Free Things To Do in Seattle
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Since 1907, this bustling market near the downtown waterfront has been the go-to place for local produce. Today, you can find almost everything, from local artwork to vinyl records. Plus, the flower market is a particular must-see, according to reviewers. Though Pike Place Market is one of the most tourist-heavy attractions in Seattle (plan to run into crowds, especially during the weekend) that's no reason to scratch it off your to-do list. Recent visitors said the abundance of vendors and lively atmosphere make it an experience you shouldn't pass up, no matter how busy it gets.
- #4View all Photos#4 in SeattleMuseums, Parks and Gardens, FreeTYPE1 to 2 hoursTIME TO SPENDMuseums, Parks and Gardens, FreeTYPE1 to 2 hoursTIME TO SPEND...Read More »
There's no better way to get a healthy dose of culture than to enjoy some fine art, especially when the art is outdoors and free to peruse. In other words, you should plan on visiting the Olympic Sculpture Park, a 9-acre section of the Seattle Art Museum that's filled with works by such sculptors as Alexander Calder, Claes Oldenburg and Roxy Paine. Once you've had your fill of art, turn your attention to the view, which stretches over Elliott Bay to the Olympic Mountains and is a big hit with recent visitors.
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If you're looking to get outdoors without getting out of the city, this is the place. Sprawling across more than 500 acres in northern Seattle, Discovery Park is the city's largest green space. You'll find hiking trails, meadows, beaches and sand dunes abound. One must-see is the West Point Lighthouse, which can be reached by following the North Beach Trail, while the South Beach Trail leads to a spectacular view of Mount Rainier and the city skyline. Trail maps are available at the visitor center near the park's main entrance.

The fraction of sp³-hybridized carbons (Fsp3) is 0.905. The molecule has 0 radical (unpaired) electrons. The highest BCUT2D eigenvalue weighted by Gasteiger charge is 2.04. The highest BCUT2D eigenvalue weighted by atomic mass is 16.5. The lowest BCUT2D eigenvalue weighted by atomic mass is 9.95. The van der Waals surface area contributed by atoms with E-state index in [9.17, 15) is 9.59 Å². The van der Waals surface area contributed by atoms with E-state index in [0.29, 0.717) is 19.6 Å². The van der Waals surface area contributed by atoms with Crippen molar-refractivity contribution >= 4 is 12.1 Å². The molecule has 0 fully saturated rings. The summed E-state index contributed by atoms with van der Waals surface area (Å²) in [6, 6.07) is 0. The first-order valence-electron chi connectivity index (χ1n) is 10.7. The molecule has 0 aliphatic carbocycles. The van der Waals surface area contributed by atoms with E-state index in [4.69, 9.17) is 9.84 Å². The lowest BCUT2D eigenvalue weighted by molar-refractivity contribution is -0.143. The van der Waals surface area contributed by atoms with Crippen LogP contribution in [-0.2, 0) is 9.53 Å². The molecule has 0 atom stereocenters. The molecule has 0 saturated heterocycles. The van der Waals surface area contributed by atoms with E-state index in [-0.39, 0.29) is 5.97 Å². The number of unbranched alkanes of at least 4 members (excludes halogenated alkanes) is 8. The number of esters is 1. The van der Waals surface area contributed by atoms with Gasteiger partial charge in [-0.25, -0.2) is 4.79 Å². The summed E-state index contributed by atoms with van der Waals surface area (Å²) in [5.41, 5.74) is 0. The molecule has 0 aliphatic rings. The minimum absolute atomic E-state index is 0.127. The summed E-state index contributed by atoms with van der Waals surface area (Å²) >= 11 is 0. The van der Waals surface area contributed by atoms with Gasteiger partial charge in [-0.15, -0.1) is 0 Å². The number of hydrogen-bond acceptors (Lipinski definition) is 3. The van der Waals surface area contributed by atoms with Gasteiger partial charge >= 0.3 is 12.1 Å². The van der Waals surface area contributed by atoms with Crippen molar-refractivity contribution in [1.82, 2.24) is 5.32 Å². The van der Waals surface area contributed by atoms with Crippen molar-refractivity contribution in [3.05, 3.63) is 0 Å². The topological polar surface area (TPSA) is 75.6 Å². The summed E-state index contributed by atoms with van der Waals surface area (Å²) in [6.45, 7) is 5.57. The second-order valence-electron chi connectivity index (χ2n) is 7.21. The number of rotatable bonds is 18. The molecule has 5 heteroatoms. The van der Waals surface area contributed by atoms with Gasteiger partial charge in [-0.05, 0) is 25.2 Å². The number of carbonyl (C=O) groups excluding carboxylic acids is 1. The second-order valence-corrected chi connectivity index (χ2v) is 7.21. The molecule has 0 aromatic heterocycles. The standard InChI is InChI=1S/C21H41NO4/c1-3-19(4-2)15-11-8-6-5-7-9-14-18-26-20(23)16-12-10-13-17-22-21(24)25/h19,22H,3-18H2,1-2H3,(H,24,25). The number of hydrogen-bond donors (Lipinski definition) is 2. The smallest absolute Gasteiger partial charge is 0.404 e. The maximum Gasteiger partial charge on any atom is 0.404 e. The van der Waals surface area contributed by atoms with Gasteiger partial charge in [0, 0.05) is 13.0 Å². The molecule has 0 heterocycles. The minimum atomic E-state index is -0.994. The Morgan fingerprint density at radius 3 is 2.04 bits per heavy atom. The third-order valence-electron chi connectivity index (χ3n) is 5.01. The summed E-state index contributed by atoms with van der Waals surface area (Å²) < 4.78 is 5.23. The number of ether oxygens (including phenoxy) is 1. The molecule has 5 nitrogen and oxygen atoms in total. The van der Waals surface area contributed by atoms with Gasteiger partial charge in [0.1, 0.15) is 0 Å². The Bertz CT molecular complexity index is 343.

- #7View all Photos#7 in SeattleParks and Gardens, Sightseeing, FreeTYPE1 to 2 hoursTIME TO SPENDParks and Gardens, Sightseeing, FreeTYPE1 to 2 hoursTIME TO SPEND...Read More »
These locks – operated by the Army Corps of Engineers – are popular among visitors and locals in Seattle. The locks allow boats to pass between Puget Sound and the Lake Washington ship canal, offering a live demonstration of Seattle's maritime lifestyle (many have compared the locks to a miniature version of the Panama Canal). After you've watched a couple barges pass by, head to the south side of the locks where fish ladders help salmon migrate during the summer months; if you're lucky, you might catch a glimpse of a sea lion looking for a quick bite to eat. The fish can be seen up close from special viewing windows. The Chittenden Locks are also home to the Carl English Botanical Gardens, which feature a variety of unique plants and beautiful views.
- #9View all PhotosfreeKerry Park#9 in SeattleParks and Gardens, FreeTYPELess than 1 hourTIME TO SPENDParks and Gardens, FreeTYPELess than 1 hourTIME TO SPEND...Read More »
This small viewpoint park, which offers amazing views of Elliott Bay and the Central City (and occasionally Mount Rainier), is a favorite with photographers. Sunset is a particularly popular time to visit, when the city lights up and the Space Needle is a beacon in the night. While the park is tiny, you can see the sculpture "Changing Form" and a childrens play area at the Bayview-Kinnear Park just below the viewpoint of Kerry Park.
- #10View all PhotosfreeMount Si#10 in SeattleHiking, Parks and Gardens, FreeTYPEHalf Day to Full DayTIME TO SPENDHiking, Parks and Gardens, FreeTYPEHalf Day to Full DayTIME TO SPEND...Read More »
If you don't have time to make the drive to Mount Rainier (about 80 miles southeast of downtown Seattle), Mount Si offers a popular alternative. Sitting about 30 miles east of the city center, Mount Si offers several opportunities to strap on your hiking boots and hit the trails. According to most, Mount Si is also a good place to get warmed up before tackling some of the more challenging trails found in nearby Mount Rainier National Park.
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If you like history, Pioneer Square should be at the top of your to-do list. This neighborhood was one of the first settlements in the Northwest U.S. (hence the name), and it has maintained much of its Old West identity. Today, you'll find the cobblestone area peppered with art galleries, restaurants and shops, not to mention an ornamental pergola, which provides shelter to those waiting to hop on the cable car.
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